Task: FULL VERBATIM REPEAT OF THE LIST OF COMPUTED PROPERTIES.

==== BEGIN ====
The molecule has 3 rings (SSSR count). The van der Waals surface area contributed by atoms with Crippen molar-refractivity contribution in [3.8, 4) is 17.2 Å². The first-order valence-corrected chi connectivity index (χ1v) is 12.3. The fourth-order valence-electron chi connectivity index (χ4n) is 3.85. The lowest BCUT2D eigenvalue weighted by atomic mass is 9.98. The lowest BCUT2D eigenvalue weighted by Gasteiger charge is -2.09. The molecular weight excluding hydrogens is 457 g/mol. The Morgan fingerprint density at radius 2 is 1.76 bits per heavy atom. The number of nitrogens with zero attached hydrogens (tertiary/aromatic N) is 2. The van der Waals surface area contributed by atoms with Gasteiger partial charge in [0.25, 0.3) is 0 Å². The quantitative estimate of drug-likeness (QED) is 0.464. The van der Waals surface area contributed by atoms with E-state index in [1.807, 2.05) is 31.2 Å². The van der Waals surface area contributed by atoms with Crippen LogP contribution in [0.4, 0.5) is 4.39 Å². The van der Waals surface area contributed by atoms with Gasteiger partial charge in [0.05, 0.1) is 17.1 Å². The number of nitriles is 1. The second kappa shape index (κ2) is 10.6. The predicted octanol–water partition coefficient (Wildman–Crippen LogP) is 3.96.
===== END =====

The molecule has 3 rings (SSSR count). The van der Waals surface area contributed by atoms with Crippen molar-refractivity contribution in [3.8, 4) is 17.2 Å². The first-order valence-corrected chi connectivity index (χ1v) is 12.3. The fourth-order valence-electron chi connectivity index (χ4n) is 3.85. The lowest BCUT2D eigenvalue weighted by atomic mass is 9.98. The lowest BCUT2D eigenvalue weighted by Gasteiger charge is -2.09. The molecular weight excluding hydrogens is 457 g/mol. The Morgan fingerprint density at radius 2 is 1.76 bits per heavy atom. The number of nitrogens with zero attached hydrogens (tertiary/aromatic N) is 2. The van der Waals surface area contributed by atoms with Gasteiger partial charge in [0.25, 0.3) is 0 Å². The quantitative estimate of drug-likeness (QED) is 0.464. The van der Waals surface area contributed by atoms with E-state index in [1.807, 2.05) is 31.2 Å². The van der Waals surface area contributed by atoms with Crippen LogP contribution in [0.4, 0.5) is 4.39 Å². The van der Waals surface area contributed by atoms with Gasteiger partial charge in [0.05, 0.1) is 17.1 Å². The number of nitriles is 1. The second kappa shape index (κ2) is 10.6. The predicted octanol–water partition coefficient (Wildman–Crippen LogP) is 3.96.